Golden Votes against Waiver for Biden Defense Secretary Nominee
WASHINGTON — Congressman Jared Golden (ME-02) today voted against waiving the requirement that retired and former servicemembers take at least seven years between their military service and serving as secretary of defense. President Biden is seeking to waive the requirement, which is intended to protect the American tradition of civilian control of the military, for his nominee for defense secretary, retired General Lloyd Austin. General Austin has been retired for four years.
Golden released the following statement explaining his vote:
“Today I voted against waiving the statutory requirement that the secretary of defense not have served in active military duty within the past seven years. This policy is meant to provide a cooling-off period between active service in the military and assuming the civilian leadership position of secretary of defense, a cabinet position that reports directly to the commander in chief, the president of the United States.
“My decision is in no way a reflection of any lack of respect for General Lloyd Austin, nor a lack of confidence in his ability to lead our military and the men and women in uniform. Should the collective judgment of the Congress be to approve President Biden’s request for this waiver, I hope my colleagues in the Senate will move quickly to confirm General Austin as the new secretary of defense, as I believe he is qualified by his long and honorable record of service to the nation in the United States Army.
“I am, however, concerned about waiving the seven-year cooling-off period, a policy tied to a foundational principle that our nation’s military should be subject to civilian control. I am also disappointed by the lack of substantive congressional debate that has been devoted to this important question. This requirement was put into place in 1947 with the creation of the Department of Defense and the position of the secretary of defense. To date, Congress has waived this requirement only twice, once in 1950 and not again for 67 years until it was granted in 2017 to Gen. Mattis, in part to accommodate for a president with no formal experience in government.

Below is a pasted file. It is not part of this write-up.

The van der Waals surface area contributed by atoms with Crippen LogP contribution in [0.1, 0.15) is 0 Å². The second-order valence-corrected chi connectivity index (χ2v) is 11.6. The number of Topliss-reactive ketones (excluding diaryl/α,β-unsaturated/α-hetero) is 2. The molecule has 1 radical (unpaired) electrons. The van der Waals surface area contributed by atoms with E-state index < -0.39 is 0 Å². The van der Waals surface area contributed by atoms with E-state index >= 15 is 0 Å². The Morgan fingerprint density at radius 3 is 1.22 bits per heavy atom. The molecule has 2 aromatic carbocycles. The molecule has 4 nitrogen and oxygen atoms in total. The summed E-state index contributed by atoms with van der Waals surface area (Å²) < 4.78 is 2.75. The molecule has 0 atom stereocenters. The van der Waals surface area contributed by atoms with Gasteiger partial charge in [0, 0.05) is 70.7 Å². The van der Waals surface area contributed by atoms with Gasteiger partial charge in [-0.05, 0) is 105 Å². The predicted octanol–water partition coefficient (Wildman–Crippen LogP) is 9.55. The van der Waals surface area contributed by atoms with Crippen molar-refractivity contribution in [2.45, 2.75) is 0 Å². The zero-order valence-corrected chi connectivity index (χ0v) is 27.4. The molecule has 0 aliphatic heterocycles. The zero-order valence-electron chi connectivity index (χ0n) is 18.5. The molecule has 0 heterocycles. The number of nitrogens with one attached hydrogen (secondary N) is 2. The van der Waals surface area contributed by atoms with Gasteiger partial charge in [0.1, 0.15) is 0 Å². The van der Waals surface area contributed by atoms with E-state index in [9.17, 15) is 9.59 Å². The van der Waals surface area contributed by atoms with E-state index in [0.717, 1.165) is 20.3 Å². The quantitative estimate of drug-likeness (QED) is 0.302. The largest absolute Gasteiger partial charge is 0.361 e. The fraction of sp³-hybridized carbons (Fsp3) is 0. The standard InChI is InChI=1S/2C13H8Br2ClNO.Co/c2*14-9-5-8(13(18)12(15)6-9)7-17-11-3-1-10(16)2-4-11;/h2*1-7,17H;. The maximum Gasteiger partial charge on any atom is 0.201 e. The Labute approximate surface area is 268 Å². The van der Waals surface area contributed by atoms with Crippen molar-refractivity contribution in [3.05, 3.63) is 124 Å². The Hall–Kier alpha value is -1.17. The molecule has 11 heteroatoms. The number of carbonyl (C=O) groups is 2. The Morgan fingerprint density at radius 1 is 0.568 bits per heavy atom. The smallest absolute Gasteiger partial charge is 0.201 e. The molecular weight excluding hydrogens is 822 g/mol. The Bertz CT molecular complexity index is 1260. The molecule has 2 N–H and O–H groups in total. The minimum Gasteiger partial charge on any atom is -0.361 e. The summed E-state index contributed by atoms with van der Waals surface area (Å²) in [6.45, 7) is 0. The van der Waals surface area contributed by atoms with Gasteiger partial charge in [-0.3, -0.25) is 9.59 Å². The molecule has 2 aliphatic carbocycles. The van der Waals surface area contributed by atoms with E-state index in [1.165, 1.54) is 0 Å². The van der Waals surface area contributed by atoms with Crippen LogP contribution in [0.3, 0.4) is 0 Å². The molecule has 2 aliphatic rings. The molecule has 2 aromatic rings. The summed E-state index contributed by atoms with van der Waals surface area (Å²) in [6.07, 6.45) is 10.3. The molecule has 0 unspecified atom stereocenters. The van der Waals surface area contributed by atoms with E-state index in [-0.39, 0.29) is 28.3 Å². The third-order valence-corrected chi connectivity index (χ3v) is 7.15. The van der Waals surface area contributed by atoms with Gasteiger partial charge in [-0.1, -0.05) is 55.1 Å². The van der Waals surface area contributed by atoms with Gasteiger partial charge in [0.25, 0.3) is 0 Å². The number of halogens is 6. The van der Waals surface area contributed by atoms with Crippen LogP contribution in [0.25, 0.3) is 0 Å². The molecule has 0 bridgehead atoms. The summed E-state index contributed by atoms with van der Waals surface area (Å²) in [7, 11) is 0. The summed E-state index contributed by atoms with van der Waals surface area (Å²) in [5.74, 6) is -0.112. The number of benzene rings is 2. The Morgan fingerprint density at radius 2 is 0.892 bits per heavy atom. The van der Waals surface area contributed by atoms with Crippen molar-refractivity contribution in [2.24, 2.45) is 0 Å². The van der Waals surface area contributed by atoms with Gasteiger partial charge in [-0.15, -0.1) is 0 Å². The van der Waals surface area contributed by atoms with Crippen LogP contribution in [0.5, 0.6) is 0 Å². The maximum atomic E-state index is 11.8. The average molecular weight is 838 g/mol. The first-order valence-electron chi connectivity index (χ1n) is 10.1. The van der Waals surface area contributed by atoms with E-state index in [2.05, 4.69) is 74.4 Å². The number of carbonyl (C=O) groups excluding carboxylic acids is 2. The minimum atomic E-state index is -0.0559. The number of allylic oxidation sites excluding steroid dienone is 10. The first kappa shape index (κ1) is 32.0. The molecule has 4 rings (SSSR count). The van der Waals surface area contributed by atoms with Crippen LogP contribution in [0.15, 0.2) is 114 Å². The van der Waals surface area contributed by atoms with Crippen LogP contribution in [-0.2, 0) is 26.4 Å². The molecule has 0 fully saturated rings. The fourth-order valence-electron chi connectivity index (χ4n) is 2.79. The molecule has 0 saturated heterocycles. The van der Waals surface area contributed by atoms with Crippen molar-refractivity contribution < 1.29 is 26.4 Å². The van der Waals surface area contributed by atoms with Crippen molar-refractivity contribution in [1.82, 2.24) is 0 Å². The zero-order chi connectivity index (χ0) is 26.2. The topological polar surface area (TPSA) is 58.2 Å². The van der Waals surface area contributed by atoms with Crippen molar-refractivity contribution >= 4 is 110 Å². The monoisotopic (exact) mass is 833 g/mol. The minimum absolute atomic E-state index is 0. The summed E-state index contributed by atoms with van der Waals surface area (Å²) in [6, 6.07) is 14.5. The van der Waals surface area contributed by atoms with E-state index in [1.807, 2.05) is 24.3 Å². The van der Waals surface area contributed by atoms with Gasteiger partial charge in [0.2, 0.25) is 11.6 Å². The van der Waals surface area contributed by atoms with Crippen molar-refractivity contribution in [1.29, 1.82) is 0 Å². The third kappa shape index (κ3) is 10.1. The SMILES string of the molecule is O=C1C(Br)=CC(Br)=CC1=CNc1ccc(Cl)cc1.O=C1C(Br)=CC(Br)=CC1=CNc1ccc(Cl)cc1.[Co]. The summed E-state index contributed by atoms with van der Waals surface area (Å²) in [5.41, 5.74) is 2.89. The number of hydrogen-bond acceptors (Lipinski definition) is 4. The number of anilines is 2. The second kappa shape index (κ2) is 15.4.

“By contrast, President Biden is uniquely qualified for the times we find ourselves in, and his experience both as Vice President and U.S. Senator prepare him well to serve as our commander in chief. History shows that Congress has long respected and taken seriously the requirement of civilian control and provided a waiver for only the most exceptional circumstances. I do not believe we find ourselves in such circumstances today.
“This is not a vote about the qualifications of General Austin -- that is for the Senate to decide. This vote is a decision over whether or not the law’s requirement for a seven-year cooling-off period will remain a meaningful constraint in the future. If it becomes a mere formality in nature, it will no longer serve any meaningful purpose in ensuring civilian control of the military. It is not insignificant for Congress to waive this requirement twice in four years after having done so only twice over a period of nearly seven decades. The principle of civilian control of the military is far too important for our democracy to justify supporting this waiver under the circumstances confronting the nation at this moment.” - Congressman Jared Golden (ME-02)
Congressman Golden is a member of the House Armed Service Committee, where he sits on the Tactical Air and Land Forces and Seapower and Projection Forces Subcommittees. He served as a Marine in Afghanistan and Iraq.